Painting ‘Black Lives Matter’ On NBA Courts Is A Bad Idea
When the 2019-2020 National Basketball Associate (NBA) season resumes next month, all three arenas at the Walt Disney World Resort will have the words “Black Lives Matter” painted on the sidelines. The decision, made by the NBA and National Basketball Players Association, is also being considered by the WNBA when their season resumes at the IMG Academy in Bradenton, Florida.
But not everyone thinks it’s a good idea. On the FOX Sports 1 show, “Speak for Yourself,” former NFL all-pro defensive end Marcellus Wiley, said identity politics is a slippery slope.
“There’s a problem with when you start to go down this road of the freedom of expression, freedom of speech, and how much social space is allowed for those who don’t support in that same space, and that’s where I wonder where this is going to go in terms of identity politics. We know what identity politics does: it divides and it polarizes,” he said.
— Speak For Yourself (@SFY) June 30, 2020
Wiley also pointed to concerns over Black Lives Matter’s mission statement, which states its goal to “dismantle the patriarchy” and “disrupt the Western prescribed nuclear family structure requirement.” Wiley claims people have not taken time to read or understand BLM saying, “I don’t know how many people really look into the mission statement of Black Lives Matter, but I did, and when you look at it, there’s a couple things that jump out to me.”
Two things. My family structure is vital (sic) important to me. Not only the one I grew up in, but the one I’m trying to create right now. Being a father and a husband- that’s my mission in life right now. How do I reconcile that with what I just told you with this mission statement that says ‘we dismantle the patriarchal practice we disrupt the Western prescribed nuclear family structure requirement’?
Wiley went on to explain why BLM is detrimental to Black families and personal success. He said that growing up, he observed friends who didn’t have intact family structures and they “found themselves outside of their dreams and goals and aspirations.” Wiley cited data backing up his observations about children raised in a single-parent home: “[They] are 5 times more likely to commit suicide, 6 times more likely to be in poverty, 9 times more likely to drop out of high school, 10 times more likely to abuse chemical substances, 14 times more likely to commit rape, 20 times more likely to end up in prison, 32 times more likely to run away from home.”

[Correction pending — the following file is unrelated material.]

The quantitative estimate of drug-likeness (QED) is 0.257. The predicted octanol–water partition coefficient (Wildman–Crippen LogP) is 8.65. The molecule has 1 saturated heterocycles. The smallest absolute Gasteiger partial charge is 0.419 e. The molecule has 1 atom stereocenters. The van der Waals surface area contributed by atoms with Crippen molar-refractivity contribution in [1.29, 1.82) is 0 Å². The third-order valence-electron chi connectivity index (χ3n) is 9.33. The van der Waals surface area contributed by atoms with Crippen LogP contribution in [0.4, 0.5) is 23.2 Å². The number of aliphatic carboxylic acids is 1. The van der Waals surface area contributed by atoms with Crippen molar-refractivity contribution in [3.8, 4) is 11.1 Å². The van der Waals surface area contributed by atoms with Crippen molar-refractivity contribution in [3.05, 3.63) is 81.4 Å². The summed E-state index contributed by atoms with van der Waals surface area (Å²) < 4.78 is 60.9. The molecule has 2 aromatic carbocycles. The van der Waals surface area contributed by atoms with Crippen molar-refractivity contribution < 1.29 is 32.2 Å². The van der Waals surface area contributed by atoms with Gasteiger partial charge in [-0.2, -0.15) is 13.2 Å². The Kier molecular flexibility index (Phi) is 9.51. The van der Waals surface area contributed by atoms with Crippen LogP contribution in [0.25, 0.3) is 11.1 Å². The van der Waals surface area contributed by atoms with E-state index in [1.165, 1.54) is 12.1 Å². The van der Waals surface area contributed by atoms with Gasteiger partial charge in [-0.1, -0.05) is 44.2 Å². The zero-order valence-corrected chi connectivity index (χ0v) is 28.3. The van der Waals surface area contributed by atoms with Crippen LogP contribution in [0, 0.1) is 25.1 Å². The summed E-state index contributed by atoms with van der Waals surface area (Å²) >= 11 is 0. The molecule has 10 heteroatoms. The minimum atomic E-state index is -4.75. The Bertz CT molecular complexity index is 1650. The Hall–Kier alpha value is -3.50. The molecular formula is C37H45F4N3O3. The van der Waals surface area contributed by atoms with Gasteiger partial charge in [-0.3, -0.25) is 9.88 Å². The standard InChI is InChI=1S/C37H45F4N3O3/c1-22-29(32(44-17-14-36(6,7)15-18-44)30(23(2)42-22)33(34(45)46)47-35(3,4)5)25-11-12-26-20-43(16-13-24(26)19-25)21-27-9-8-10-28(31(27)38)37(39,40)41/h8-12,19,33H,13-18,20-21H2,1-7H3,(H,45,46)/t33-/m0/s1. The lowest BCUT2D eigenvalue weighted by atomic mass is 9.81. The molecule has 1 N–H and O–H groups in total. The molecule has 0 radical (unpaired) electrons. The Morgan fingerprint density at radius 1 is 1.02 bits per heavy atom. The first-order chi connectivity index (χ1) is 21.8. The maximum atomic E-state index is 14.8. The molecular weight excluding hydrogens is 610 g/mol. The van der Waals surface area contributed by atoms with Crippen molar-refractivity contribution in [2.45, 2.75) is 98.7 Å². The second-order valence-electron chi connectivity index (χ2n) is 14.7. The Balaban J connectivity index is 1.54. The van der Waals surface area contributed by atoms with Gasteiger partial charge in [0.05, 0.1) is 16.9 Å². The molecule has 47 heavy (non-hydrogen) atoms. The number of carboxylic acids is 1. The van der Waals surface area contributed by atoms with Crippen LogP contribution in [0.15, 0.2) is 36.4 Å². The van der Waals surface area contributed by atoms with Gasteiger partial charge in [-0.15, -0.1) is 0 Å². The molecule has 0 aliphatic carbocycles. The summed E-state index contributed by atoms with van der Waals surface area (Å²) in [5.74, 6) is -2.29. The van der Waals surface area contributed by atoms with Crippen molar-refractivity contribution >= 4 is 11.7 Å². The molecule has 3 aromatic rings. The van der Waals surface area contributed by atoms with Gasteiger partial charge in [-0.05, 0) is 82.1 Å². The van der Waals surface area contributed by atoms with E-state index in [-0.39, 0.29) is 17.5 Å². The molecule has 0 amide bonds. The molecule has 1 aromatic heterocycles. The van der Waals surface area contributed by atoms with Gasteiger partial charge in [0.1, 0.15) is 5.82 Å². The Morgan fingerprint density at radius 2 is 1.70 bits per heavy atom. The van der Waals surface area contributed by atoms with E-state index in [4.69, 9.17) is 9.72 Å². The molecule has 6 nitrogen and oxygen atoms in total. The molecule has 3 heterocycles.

Wiley also questioned BLM’s priorities. “It makes me scratch my head,” he said. “I see their mission is to eradicate white supremacy. In 2020 white supremacy is the mission?” Wiley asked in disbelief.
Wiley used his personal success as a black man in America as a testimony against the notion that white supremacy was a pressing issue in America today, “I am on a show. I’m hosting along with another black guy, who is hosting with me, who replaced a black guy, and that’s just one example of it.”
Seemingly anticipating the backlash he will receive for challenging BLM, Wiley noted, “I’m a black man who’s been black and my life has mattered since 1974 and this organization was founded in 2013, and I’m proud of you but I been fighting this fight for me and for others a lot longer.”
Wiley did show admiration for the efforts made by the players and BLM to advance racial justice. “I do want to give the players credit for their flex to even get this to be more than just an idea but something that’s going to be in reality,” he said.
He then challenged BLM to offer him the respect he offers their opposing perspective. “So, I understand I respect your space, I respect what you’re protesting for, but will you respect others who don’t support the same protest?”
Eva Duffy is an intern at The Federalist and a junior at the University of Chicago where she studies American history. She loves the Midwest, J.R.R. Tolkien, writing, & her family.